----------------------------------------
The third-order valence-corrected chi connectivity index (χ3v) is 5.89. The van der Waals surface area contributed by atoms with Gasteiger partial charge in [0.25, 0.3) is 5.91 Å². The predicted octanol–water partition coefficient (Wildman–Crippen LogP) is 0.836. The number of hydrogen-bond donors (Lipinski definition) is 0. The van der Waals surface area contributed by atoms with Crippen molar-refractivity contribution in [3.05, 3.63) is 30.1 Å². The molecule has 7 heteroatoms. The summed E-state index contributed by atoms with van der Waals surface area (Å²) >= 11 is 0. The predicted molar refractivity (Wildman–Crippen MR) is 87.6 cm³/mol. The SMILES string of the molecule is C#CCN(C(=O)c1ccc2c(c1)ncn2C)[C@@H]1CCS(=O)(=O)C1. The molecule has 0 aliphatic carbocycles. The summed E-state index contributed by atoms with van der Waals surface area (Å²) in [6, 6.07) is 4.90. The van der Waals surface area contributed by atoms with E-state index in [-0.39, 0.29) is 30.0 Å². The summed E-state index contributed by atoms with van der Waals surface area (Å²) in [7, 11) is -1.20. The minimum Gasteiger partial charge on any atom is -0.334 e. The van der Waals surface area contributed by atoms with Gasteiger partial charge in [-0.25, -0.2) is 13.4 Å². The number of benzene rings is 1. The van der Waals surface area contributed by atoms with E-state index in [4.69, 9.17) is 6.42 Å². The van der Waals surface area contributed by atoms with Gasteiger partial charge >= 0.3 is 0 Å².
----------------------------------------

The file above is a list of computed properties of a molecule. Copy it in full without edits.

The third-order valence-corrected chi connectivity index (χ3v) is 5.89. The van der Waals surface area contributed by atoms with Gasteiger partial charge in [0.25, 0.3) is 5.91 Å². The predicted octanol–water partition coefficient (Wildman–Crippen LogP) is 0.836. The number of hydrogen-bond donors (Lipinski definition) is 0. The van der Waals surface area contributed by atoms with Crippen molar-refractivity contribution in [3.05, 3.63) is 30.1 Å². The molecule has 7 heteroatoms. The summed E-state index contributed by atoms with van der Waals surface area (Å²) >= 11 is 0. The predicted molar refractivity (Wildman–Crippen MR) is 87.6 cm³/mol. The SMILES string of the molecule is C#CCN(C(=O)c1ccc2c(c1)ncn2C)[C@@H]1CCS(=O)(=O)C1. The molecule has 0 aliphatic carbocycles. The summed E-state index contributed by atoms with van der Waals surface area (Å²) in [6, 6.07) is 4.90. The van der Waals surface area contributed by atoms with E-state index in [-0.39, 0.29) is 30.0 Å². The summed E-state index contributed by atoms with van der Waals surface area (Å²) in [7, 11) is -1.20. The minimum Gasteiger partial charge on any atom is -0.334 e. The van der Waals surface area contributed by atoms with Gasteiger partial charge in [-0.25, -0.2) is 13.4 Å². The number of benzene rings is 1. The van der Waals surface area contributed by atoms with E-state index in [4.69, 9.17) is 6.42 Å². The van der Waals surface area contributed by atoms with Gasteiger partial charge >= 0.3 is 0 Å².